(I'll save my Symbolics fanboying for later... :-)
I still don't get why it has to be "cli VERSUS gui", when each has its
merits. Way back when, the Amiga implemented both nicely, and many of
us from "the workstation era" would argue that CLI and GUI both have
their merits and would balk at using a system that only had one of the
two. While I was at General Magic, I learned that the secret to being
a Real Power Mac User was getting MPW and using it as a CLI, so I would
argue it's not just a *nix weenie thing.
Sure, there can be a learning curve for using bash on the Mac (via
Terminal), but that effort is rewarded with the ability to do some
complex tasks very quickly. I don't expect the average Mac user to
learn bash, but it's certainly worth the effort if you do things like
manipulate large numbers of files by name, pattern and extension. This
semester I'm doing a lot of time-lapse photography and it's really
convenient to stuff files into folders using the CLI instead of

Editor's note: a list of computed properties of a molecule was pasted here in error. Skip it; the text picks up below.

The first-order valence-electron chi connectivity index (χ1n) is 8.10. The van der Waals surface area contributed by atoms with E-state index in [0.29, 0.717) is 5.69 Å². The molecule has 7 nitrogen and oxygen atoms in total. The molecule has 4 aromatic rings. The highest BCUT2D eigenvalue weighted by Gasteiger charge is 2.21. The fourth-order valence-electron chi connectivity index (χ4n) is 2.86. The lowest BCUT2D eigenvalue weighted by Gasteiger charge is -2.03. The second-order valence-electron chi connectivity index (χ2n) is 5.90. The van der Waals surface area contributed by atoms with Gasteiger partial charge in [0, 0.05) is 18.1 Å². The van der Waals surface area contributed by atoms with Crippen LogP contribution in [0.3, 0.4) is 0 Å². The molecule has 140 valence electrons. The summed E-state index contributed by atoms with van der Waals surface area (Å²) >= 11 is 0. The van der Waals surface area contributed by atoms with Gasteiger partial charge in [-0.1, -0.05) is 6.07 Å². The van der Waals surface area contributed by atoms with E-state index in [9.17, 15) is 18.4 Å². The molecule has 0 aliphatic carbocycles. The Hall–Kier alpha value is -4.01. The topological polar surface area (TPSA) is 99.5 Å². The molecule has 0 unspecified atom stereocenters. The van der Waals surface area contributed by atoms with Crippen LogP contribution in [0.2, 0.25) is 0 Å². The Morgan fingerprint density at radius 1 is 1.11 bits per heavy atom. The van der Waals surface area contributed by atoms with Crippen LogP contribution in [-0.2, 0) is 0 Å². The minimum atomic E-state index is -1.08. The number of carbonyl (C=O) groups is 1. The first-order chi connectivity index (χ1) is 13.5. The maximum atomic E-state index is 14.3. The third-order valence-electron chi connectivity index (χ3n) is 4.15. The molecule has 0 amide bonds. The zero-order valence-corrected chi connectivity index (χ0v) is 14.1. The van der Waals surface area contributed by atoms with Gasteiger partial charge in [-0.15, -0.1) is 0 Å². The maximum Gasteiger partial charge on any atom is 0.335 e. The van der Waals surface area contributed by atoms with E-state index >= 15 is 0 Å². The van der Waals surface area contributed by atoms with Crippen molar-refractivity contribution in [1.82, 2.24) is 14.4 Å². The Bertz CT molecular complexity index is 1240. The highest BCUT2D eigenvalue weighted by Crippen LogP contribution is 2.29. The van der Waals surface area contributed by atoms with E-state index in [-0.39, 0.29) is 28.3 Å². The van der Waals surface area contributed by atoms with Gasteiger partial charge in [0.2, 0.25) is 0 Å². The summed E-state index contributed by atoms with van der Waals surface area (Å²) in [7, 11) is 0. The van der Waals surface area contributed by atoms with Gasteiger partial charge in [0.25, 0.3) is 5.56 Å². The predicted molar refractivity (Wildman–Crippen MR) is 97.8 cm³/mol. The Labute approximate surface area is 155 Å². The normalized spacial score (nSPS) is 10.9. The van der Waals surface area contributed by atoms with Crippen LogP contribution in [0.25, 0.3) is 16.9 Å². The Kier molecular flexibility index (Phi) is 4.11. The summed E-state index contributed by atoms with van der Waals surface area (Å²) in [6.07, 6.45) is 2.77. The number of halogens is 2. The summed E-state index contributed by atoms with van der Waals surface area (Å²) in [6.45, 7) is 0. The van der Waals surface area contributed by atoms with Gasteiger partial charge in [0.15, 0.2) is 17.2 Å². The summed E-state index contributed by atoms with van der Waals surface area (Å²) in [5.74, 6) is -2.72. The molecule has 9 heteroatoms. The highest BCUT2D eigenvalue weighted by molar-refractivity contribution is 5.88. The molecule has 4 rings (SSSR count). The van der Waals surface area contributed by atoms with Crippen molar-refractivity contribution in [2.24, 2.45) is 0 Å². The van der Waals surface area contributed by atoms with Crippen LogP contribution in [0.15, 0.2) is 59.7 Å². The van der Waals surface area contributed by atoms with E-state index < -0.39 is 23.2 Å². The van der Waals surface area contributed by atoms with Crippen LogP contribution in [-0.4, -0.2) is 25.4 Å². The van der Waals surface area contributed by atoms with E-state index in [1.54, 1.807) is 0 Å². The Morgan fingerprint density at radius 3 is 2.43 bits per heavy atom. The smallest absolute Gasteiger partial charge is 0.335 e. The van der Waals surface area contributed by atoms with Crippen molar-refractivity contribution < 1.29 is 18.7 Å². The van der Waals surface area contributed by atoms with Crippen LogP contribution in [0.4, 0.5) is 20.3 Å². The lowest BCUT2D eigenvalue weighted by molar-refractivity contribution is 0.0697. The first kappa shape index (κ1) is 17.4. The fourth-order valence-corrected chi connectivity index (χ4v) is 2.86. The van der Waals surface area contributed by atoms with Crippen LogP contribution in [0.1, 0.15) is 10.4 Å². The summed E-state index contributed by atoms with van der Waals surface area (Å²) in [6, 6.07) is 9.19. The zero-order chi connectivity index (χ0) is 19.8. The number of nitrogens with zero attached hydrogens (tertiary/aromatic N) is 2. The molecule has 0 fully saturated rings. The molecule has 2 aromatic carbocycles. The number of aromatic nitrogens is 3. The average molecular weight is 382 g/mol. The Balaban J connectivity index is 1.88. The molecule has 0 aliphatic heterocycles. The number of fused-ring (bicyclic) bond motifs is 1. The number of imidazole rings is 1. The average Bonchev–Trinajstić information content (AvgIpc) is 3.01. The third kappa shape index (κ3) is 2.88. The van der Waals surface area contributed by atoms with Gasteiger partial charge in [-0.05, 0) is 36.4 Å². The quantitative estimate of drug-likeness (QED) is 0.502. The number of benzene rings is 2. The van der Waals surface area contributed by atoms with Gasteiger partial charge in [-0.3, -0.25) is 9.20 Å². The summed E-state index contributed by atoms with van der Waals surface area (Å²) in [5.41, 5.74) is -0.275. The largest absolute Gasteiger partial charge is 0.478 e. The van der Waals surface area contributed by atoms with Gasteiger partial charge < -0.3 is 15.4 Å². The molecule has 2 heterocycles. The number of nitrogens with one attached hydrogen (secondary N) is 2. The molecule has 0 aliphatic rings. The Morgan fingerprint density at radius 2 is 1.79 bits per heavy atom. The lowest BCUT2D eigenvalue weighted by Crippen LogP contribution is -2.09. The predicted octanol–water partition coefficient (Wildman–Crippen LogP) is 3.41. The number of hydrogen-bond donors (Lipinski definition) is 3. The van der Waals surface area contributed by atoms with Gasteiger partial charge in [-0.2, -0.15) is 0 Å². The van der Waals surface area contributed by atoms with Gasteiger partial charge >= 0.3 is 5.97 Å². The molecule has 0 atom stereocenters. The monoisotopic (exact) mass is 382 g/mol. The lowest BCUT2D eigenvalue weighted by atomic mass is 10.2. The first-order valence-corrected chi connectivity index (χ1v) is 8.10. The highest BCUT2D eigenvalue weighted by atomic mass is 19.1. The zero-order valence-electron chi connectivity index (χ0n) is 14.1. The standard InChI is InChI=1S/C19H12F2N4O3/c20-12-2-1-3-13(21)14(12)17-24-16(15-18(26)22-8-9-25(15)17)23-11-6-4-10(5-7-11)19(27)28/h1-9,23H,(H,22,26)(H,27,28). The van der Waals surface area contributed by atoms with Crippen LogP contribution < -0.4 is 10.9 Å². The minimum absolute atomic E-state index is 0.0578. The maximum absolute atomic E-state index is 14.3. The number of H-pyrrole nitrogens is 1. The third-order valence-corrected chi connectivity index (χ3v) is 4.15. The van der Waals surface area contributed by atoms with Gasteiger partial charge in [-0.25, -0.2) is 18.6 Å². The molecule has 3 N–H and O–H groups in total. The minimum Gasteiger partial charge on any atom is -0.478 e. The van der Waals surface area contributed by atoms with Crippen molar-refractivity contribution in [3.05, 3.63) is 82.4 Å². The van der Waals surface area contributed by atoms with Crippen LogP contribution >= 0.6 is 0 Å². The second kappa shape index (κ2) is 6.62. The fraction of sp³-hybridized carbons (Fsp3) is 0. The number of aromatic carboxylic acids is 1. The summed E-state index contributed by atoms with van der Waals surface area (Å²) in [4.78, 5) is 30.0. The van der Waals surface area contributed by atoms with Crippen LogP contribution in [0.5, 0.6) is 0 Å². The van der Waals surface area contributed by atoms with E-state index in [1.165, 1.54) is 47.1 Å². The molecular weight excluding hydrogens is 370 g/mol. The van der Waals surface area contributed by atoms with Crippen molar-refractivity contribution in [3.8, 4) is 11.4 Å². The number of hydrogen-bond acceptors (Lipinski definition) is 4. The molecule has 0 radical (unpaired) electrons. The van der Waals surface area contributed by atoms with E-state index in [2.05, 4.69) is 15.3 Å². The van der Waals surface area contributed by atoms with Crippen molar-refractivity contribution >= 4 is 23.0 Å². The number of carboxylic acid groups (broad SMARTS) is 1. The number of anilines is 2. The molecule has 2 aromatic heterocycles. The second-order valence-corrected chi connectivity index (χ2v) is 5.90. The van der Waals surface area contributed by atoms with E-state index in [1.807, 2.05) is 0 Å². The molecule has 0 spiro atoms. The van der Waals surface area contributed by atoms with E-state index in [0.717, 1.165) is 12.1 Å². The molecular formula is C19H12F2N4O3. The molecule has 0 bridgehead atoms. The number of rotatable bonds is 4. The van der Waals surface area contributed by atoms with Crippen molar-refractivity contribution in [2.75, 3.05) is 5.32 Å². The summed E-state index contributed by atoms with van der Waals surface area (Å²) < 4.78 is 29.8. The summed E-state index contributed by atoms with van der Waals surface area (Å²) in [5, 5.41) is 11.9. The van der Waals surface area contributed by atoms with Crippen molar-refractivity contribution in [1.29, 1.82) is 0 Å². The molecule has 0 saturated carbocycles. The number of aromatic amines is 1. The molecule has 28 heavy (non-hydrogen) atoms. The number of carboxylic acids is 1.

shift-clicking hundreds of icons at a time.
Looking at software packages, EAGLE and AutoCAD are two that support
both GUI and CLI. It's pretty inspiring watching an AutoCAD expert
switch between mouse and CLI, using each when it is the optimal tool for
the specific task. But the new user can stick to just the GUI until
they learn the ropes and only learn the CLI as needed. Speaking as
someone learning EAGLE, I find it easier to type, "VALUE R1 10k R2 100k"
than to take my hand off the keyboard, select R1 on the screen,
right-click, select value, then put my hand back on the keyboard to type
"10k" and so on.
J. Eric "jet" Townsend, CMU Master of Tangible Interaction Design '09